#DeJure: Fast track insolvency resolution process for corporatesJune 19 2017
The Ministry of Corporate Affairs (“MCA“) has vide its Notification dated June 14, 2017 (“Notification“) notified the provisions relating to Fast Track Corporate Insolvency Resolution Process i.e. Section 55 to 58 (both inclusive) of the Insolvency and Bankruptcy Code, 2016 (“Code“). Further, the Insolvency and Bankruptcy Board of India has issued the relevant regulations i.e. ‘Insolvency and Bankruptcy Board of India (Fast Track Insolvency Resolution Process for Corporate Persons) Regulations, 2017’ (“Regulations“), which essentially sets out the procedural aspects for carrying out such fast track process. The Regulations essentially provide for the roles and duties of the creditor (whether financial or operational), the resolution professional, registered valuer, the concerned corporate debtor and manner in conducting the meetings of the creditors.
A Fast Track Insolvency Process is a speedy way to achieve corporate insolvency in 90 days as compared to the standard 180 day procedure provided under the Code where such faster process is available only in specific cases. This fast track process can be extended beyond the 90 days for a period not extending 45 days, if approved by the NCLT on application by the resolution professional. In terms of the Notification, fast track insolvency process is applicable only in relation to following:‐
1. A small company (defined under section 2 (85) of the Companies Act, 2013);
2. A Start‐up (other than the Partnership Firm) as defined in the notification1of the Ministry of Commerce and Industry; and 3. An unlisted company with total assets, as reported in the financial statement of the immediately preceding financial year, not exceeding Rs.1,00,00,000 (Rupees One Crore).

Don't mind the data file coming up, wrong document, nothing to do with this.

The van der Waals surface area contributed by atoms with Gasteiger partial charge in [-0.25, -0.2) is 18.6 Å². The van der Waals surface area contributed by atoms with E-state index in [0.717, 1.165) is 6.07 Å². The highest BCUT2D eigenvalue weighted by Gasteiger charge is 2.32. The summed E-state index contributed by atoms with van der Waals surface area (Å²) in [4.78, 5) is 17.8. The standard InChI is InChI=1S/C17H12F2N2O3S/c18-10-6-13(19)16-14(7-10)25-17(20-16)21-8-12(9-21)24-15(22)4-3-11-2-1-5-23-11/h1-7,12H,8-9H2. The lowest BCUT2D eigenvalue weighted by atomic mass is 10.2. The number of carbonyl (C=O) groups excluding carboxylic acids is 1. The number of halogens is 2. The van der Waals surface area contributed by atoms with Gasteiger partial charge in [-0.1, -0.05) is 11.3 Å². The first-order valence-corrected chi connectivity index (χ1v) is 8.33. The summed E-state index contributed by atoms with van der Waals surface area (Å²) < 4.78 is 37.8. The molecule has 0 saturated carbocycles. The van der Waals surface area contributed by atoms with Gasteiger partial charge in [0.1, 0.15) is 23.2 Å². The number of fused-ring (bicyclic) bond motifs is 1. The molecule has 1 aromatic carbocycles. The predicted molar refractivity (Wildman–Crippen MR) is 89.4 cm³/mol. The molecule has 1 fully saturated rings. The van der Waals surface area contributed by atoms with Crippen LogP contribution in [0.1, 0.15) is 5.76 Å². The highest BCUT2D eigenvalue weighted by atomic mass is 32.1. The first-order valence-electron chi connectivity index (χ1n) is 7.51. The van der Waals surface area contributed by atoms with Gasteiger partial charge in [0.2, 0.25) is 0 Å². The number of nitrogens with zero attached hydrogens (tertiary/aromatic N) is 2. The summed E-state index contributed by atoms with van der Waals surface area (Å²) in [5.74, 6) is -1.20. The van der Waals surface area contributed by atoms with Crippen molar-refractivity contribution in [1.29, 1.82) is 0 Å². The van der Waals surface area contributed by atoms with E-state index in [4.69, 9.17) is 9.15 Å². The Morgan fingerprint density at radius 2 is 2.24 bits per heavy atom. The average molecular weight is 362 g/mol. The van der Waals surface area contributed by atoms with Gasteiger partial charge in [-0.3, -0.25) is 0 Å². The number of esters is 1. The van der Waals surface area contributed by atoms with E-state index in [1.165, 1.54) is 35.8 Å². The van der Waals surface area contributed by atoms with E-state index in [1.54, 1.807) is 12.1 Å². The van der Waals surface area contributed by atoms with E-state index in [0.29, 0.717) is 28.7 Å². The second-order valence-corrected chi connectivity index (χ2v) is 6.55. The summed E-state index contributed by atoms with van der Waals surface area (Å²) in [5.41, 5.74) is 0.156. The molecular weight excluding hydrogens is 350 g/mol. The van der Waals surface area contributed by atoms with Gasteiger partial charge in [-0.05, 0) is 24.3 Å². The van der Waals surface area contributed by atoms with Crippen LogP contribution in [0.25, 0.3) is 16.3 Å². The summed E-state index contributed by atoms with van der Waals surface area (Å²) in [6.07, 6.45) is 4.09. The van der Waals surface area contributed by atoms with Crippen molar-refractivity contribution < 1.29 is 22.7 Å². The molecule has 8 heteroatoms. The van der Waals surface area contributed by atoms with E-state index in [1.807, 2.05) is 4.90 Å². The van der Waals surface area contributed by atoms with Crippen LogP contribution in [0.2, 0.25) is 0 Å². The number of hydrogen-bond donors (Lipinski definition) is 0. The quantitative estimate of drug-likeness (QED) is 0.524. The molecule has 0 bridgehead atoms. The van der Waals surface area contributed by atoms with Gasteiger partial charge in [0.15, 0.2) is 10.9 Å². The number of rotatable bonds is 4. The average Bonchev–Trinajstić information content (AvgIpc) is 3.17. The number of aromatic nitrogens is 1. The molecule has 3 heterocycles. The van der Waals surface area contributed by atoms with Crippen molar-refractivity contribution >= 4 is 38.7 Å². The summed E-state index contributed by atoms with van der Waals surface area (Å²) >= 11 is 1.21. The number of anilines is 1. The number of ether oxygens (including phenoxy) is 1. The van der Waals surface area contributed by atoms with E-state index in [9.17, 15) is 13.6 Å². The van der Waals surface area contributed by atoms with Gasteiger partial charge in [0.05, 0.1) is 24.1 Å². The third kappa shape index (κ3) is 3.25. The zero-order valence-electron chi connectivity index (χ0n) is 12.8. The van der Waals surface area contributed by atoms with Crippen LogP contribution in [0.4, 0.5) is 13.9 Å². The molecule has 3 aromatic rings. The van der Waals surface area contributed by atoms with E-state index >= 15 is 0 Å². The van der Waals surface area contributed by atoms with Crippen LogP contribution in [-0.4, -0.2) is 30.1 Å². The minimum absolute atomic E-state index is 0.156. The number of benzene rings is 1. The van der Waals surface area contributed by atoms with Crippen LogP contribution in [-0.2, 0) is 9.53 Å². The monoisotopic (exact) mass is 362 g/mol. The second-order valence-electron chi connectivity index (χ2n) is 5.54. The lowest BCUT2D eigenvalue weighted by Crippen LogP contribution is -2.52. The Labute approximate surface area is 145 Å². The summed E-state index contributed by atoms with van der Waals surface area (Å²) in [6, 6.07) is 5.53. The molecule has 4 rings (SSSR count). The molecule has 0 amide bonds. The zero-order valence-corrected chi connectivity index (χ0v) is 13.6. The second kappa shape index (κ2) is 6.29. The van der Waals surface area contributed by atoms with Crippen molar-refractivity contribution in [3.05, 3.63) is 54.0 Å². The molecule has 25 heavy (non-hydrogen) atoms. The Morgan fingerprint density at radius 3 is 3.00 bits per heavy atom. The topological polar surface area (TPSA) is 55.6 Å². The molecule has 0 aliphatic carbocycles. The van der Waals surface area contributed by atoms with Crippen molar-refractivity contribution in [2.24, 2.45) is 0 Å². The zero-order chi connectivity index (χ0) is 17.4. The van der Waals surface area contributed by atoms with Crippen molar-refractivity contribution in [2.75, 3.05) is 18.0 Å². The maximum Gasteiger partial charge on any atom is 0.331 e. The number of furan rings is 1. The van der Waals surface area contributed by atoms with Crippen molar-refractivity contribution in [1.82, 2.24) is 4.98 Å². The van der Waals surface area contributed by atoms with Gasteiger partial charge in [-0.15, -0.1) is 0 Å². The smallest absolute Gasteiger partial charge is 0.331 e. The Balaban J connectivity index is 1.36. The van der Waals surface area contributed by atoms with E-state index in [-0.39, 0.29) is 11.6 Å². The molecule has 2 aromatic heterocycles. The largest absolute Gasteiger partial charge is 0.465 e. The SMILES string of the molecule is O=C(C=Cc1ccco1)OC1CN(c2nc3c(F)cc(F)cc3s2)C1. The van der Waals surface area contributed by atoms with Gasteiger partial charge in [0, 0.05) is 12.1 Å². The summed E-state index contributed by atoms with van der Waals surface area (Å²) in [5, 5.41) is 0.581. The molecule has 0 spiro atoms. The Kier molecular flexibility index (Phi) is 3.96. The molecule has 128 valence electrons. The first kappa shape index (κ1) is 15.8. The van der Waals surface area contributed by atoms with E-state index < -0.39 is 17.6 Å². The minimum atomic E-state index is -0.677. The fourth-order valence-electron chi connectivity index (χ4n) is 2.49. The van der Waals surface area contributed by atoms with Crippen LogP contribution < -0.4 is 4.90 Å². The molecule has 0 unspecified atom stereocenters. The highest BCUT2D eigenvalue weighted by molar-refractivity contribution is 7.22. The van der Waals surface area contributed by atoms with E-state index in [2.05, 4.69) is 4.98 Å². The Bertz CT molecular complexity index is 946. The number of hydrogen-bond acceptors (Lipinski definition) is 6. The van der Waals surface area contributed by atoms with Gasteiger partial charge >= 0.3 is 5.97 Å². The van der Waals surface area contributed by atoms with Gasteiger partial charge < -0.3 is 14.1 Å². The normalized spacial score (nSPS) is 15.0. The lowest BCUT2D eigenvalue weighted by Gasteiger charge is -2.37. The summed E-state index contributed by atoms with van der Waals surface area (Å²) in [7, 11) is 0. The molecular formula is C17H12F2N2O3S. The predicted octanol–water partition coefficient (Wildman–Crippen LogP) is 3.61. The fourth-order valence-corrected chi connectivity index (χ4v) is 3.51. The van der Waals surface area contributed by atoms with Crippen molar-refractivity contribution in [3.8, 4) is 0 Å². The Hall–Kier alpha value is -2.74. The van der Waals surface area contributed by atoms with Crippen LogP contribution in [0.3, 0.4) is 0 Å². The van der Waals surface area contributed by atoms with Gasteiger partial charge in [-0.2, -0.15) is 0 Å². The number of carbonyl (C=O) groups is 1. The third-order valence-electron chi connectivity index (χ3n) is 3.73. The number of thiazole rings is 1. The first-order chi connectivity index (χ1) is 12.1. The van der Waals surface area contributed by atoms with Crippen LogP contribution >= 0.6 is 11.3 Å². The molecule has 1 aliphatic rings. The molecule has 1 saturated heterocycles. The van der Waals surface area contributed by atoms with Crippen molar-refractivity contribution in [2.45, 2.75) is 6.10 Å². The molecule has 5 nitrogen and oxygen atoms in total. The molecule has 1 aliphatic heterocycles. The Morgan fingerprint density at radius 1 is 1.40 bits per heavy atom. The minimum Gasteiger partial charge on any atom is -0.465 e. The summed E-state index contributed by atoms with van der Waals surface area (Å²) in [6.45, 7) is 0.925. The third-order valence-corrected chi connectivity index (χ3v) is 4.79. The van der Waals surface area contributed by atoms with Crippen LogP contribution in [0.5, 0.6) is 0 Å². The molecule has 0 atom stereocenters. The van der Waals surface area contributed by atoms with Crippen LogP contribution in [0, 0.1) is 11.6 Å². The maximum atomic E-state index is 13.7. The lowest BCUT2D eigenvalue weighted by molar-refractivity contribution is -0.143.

A creditor or a corporate debtor may file an application, along with the proof of existence of default, to the NCLT for initiating fast track resolution process. After the application is admitted and the interim resolution professional (IRP) is appointed, if the IRP is of the opinion, based on the records of corporate debtor, that the fast track process is not applicable to the corporate debtor, he is to file an application before expiry of 21 days from the date of his appointment, to NCLT to pass an order to convert the fast track process into a normal corporate insolvency resolution process.
The promulgation of the Code was essentially with a view to address the long standing issues faced by the banks/ financial institutions/ creditors in recovering their dues from debtors and enforcement of the rights of the creditors, including liquidation of the assets of the borrowers/ debtors to settle their dues. Prior to the Code coming into effect, the laws dealing with insolvency/ bankruptcy and enforcement of rights of the creditors failed to yield desired results and the same can be understood from the various such cases pending at different judicial forums without much relief to the creditors. Needless to the state that the slow progress in this effect has cascading effect on the economy since the interests/ fate of various stakeholders such as creditors, employees, the debtor itself as well as the governmental agencies is kept hanging for a substantial period of time and which proves to be a drag on the economy in the final analysis.
Since, the Code intends to completely overhaul the resolution of the subject of bad debts and provide a timely resolution to the concerned parties, the implementation of the Code is been carried out in a staggered manner. Since its notification in May 2016, various sections of the Code has been made operational from time to time as this change shall require some time to digest (so that the stakeholders shall understand and appreciate the overall ramifications of the Code) as well as the building of the necessary infrastructure/ resources. Now, as part of such gradual progression, the provisions of the Code with respect to fast track insolvency process, as applicable to certain categories of debtors, have been made operational whereby the resolution process of such entities would take relatively lesser time period essentially owing to their size and nature of business. This is another step of the Government to introduce reforms with a view to address the issue of NPAs being faced by various creditors/ banks. This further highlights the efforts taken by the Government towards its agenda of ease of doing business as well as underlining India as a preferred destination for global investors and providing boost towards their confidence in the India growth story.
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